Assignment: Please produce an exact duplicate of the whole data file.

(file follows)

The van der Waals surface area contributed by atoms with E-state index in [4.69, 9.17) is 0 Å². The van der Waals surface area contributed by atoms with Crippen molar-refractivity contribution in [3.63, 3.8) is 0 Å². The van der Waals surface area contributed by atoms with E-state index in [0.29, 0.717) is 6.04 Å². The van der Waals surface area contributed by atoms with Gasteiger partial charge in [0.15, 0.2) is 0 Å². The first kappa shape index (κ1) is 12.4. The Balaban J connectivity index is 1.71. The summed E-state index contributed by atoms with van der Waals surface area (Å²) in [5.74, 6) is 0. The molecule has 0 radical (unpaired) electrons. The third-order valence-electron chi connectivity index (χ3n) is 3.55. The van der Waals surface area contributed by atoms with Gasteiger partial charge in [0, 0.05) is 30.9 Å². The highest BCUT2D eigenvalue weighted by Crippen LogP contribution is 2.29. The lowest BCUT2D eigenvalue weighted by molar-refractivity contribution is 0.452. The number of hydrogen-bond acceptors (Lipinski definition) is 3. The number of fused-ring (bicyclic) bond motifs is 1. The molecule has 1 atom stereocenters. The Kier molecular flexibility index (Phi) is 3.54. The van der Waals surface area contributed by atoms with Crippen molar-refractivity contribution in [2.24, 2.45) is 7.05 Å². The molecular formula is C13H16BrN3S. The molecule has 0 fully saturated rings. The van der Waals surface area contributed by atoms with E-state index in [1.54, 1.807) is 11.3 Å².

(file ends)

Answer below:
The van der Waals surface area contributed by atoms with E-state index in [4.69, 9.17) is 0 Å². The van der Waals surface area contributed by atoms with Crippen molar-refractivity contribution in [3.63, 3.8) is 0 Å². The van der Waals surface area contributed by atoms with E-state index in [0.29, 0.717) is 6.04 Å². The van der Waals surface area contributed by atoms with Gasteiger partial charge in [0.15, 0.2) is 0 Å². The first kappa shape index (κ1) is 12.4. The Balaban J connectivity index is 1.71. The summed E-state index contributed by atoms with van der Waals surface area (Å²) in [5.74, 6) is 0. The molecule has 0 radical (unpaired) electrons. The third-order valence-electron chi connectivity index (χ3n) is 3.55. The van der Waals surface area contributed by atoms with Gasteiger partial charge in [0, 0.05) is 30.9 Å². The highest BCUT2D eigenvalue weighted by Crippen LogP contribution is 2.29. The lowest BCUT2D eigenvalue weighted by molar-refractivity contribution is 0.452. The number of hydrogen-bond acceptors (Lipinski definition) is 3. The number of fused-ring (bicyclic) bond motifs is 1. The molecule has 1 atom stereocenters. The Kier molecular flexibility index (Phi) is 3.54. The van der Waals surface area contributed by atoms with Crippen molar-refractivity contribution in [2.24, 2.45) is 7.05 Å². The molecular formula is C13H16BrN3S. The molecule has 0 fully saturated rings. The van der Waals surface area contributed by atoms with E-state index in [1.54, 1.807) is 11.3 Å².